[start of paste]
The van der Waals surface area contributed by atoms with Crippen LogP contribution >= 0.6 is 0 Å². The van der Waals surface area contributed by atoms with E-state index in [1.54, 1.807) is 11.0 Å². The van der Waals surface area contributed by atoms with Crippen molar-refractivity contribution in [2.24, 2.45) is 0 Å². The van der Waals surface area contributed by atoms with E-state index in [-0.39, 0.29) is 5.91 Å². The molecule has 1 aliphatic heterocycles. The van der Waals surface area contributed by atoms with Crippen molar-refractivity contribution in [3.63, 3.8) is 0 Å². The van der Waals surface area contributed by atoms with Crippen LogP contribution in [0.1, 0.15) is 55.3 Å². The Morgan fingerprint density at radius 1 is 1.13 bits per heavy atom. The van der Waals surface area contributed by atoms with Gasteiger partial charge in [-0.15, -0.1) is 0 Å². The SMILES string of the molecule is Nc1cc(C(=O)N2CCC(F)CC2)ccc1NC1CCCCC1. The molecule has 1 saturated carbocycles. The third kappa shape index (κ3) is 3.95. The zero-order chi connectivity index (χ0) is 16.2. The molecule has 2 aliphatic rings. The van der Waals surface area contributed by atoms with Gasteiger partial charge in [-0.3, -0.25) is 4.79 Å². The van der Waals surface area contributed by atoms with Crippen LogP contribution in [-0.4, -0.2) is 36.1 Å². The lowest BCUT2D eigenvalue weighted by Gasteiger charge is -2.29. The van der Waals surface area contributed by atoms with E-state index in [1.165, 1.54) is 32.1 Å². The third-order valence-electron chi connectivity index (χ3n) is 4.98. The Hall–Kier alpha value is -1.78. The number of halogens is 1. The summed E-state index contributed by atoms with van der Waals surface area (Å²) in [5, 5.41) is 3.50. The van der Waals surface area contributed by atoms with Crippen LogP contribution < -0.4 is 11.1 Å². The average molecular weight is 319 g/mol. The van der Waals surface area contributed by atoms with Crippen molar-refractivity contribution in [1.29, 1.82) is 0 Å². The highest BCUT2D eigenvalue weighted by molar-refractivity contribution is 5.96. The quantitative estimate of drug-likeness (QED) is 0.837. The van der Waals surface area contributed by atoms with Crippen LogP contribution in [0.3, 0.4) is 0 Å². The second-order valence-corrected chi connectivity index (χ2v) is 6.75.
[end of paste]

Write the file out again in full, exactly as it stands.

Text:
The van der Waals surface area contributed by atoms with Crippen LogP contribution >= 0.6 is 0 Å². The van der Waals surface area contributed by atoms with E-state index in [1.54, 1.807) is 11.0 Å². The van der Waals surface area contributed by atoms with Crippen molar-refractivity contribution in [2.24, 2.45) is 0 Å². The van der Waals surface area contributed by atoms with E-state index in [-0.39, 0.29) is 5.91 Å². The molecule has 1 aliphatic heterocycles. The van der Waals surface area contributed by atoms with Crippen molar-refractivity contribution in [3.63, 3.8) is 0 Å². The van der Waals surface area contributed by atoms with Crippen LogP contribution in [0.1, 0.15) is 55.3 Å². The Morgan fingerprint density at radius 1 is 1.13 bits per heavy atom. The van der Waals surface area contributed by atoms with Gasteiger partial charge in [-0.15, -0.1) is 0 Å². The SMILES string of the molecule is Nc1cc(C(=O)N2CCC(F)CC2)ccc1NC1CCCCC1. The molecule has 1 saturated carbocycles. The third kappa shape index (κ3) is 3.95. The zero-order chi connectivity index (χ0) is 16.2. The molecule has 2 aliphatic rings. The van der Waals surface area contributed by atoms with Gasteiger partial charge in [-0.3, -0.25) is 4.79 Å². The van der Waals surface area contributed by atoms with Crippen LogP contribution in [-0.4, -0.2) is 36.1 Å². The lowest BCUT2D eigenvalue weighted by Gasteiger charge is -2.29. The van der Waals surface area contributed by atoms with E-state index in [1.165, 1.54) is 32.1 Å². The third-order valence-electron chi connectivity index (χ3n) is 4.98. The Hall–Kier alpha value is -1.78. The number of halogens is 1. The summed E-state index contributed by atoms with van der Waals surface area (Å²) in [5, 5.41) is 3.50. The van der Waals surface area contributed by atoms with Crippen LogP contribution < -0.4 is 11.1 Å². The average molecular weight is 319 g/mol. The van der Waals surface area contributed by atoms with Crippen molar-refractivity contribution in [1.29, 1.82) is 0 Å². The highest BCUT2D eigenvalue weighted by molar-refractivity contribution is 5.96. The quantitative estimate of drug-likeness (QED) is 0.837. The van der Waals surface area contributed by atoms with Crippen LogP contribution in [0.3, 0.4) is 0 Å². The second-order valence-corrected chi connectivity index (χ2v) is 6.75.